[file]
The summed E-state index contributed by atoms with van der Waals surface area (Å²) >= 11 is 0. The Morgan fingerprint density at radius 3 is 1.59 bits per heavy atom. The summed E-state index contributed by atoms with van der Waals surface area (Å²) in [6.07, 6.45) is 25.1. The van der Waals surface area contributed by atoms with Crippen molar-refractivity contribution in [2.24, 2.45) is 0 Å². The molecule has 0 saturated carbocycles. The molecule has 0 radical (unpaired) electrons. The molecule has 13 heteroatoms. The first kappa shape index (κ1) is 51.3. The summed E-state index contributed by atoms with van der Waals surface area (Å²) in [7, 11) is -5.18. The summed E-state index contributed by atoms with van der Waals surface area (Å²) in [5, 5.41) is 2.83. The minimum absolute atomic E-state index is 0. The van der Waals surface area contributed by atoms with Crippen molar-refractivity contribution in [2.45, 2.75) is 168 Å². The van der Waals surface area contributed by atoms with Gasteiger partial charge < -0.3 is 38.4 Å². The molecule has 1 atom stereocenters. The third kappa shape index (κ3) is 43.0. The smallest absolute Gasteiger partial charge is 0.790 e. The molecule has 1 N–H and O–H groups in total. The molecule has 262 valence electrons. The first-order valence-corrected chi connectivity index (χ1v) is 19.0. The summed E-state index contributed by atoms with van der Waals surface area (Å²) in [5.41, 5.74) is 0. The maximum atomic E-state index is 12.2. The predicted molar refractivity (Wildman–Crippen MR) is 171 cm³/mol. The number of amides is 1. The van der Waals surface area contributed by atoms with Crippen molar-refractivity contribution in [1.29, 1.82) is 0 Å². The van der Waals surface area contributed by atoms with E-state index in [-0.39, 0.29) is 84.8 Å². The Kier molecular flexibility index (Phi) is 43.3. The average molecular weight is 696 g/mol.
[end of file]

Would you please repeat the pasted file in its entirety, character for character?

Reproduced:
The summed E-state index contributed by atoms with van der Waals surface area (Å²) >= 11 is 0. The Morgan fingerprint density at radius 3 is 1.59 bits per heavy atom. The summed E-state index contributed by atoms with van der Waals surface area (Å²) in [6.07, 6.45) is 25.1. The van der Waals surface area contributed by atoms with Crippen molar-refractivity contribution in [2.24, 2.45) is 0 Å². The molecule has 0 saturated carbocycles. The molecule has 0 radical (unpaired) electrons. The molecule has 13 heteroatoms. The first kappa shape index (κ1) is 51.3. The summed E-state index contributed by atoms with van der Waals surface area (Å²) in [7, 11) is -5.18. The summed E-state index contributed by atoms with van der Waals surface area (Å²) in [5, 5.41) is 2.83. The minimum absolute atomic E-state index is 0. The van der Waals surface area contributed by atoms with Crippen molar-refractivity contribution in [2.45, 2.75) is 168 Å². The van der Waals surface area contributed by atoms with Gasteiger partial charge < -0.3 is 38.4 Å². The molecule has 1 atom stereocenters. The third kappa shape index (κ3) is 43.0. The smallest absolute Gasteiger partial charge is 0.790 e. The molecule has 1 N–H and O–H groups in total. The molecule has 262 valence electrons. The first-order valence-corrected chi connectivity index (χ1v) is 19.0. The summed E-state index contributed by atoms with van der Waals surface area (Å²) in [5.41, 5.74) is 0. The maximum atomic E-state index is 12.2. The predicted molar refractivity (Wildman–Crippen MR) is 171 cm³/mol. The number of amides is 1. The van der Waals surface area contributed by atoms with Crippen molar-refractivity contribution in [1.29, 1.82) is 0 Å². The van der Waals surface area contributed by atoms with E-state index in [-0.39, 0.29) is 84.8 Å². The Kier molecular flexibility index (Phi) is 43.3. The average molecular weight is 696 g/mol.